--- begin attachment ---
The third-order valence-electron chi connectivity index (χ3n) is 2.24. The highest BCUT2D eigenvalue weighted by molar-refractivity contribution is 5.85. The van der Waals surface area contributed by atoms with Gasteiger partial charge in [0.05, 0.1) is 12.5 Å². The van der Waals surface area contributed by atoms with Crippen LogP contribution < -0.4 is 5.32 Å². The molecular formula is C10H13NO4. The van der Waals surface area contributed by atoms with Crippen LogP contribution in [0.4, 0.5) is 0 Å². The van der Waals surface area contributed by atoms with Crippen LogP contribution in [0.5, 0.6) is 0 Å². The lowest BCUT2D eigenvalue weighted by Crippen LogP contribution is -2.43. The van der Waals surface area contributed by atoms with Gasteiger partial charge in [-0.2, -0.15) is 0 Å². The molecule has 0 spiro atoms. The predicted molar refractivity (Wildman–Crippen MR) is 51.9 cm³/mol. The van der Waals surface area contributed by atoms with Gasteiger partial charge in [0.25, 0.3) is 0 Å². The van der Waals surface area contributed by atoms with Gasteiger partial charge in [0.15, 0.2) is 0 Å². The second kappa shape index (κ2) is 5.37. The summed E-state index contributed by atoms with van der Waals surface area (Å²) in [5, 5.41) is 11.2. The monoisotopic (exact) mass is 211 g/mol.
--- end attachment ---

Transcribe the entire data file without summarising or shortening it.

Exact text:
The third-order valence-electron chi connectivity index (χ3n) is 2.24. The highest BCUT2D eigenvalue weighted by molar-refractivity contribution is 5.85. The van der Waals surface area contributed by atoms with Gasteiger partial charge in [0.05, 0.1) is 12.5 Å². The van der Waals surface area contributed by atoms with Crippen LogP contribution < -0.4 is 5.32 Å². The molecular formula is C10H13NO4. The van der Waals surface area contributed by atoms with Crippen LogP contribution in [0.4, 0.5) is 0 Å². The van der Waals surface area contributed by atoms with Crippen LogP contribution in [0.5, 0.6) is 0 Å². The lowest BCUT2D eigenvalue weighted by Crippen LogP contribution is -2.43. The van der Waals surface area contributed by atoms with Gasteiger partial charge in [-0.2, -0.15) is 0 Å². The molecule has 0 spiro atoms. The predicted molar refractivity (Wildman–Crippen MR) is 51.9 cm³/mol. The van der Waals surface area contributed by atoms with Gasteiger partial charge in [0.25, 0.3) is 0 Å². The van der Waals surface area contributed by atoms with Gasteiger partial charge in [0.15, 0.2) is 0 Å². The second kappa shape index (κ2) is 5.37. The summed E-state index contributed by atoms with van der Waals surface area (Å²) in [5, 5.41) is 11.2. The monoisotopic (exact) mass is 211 g/mol.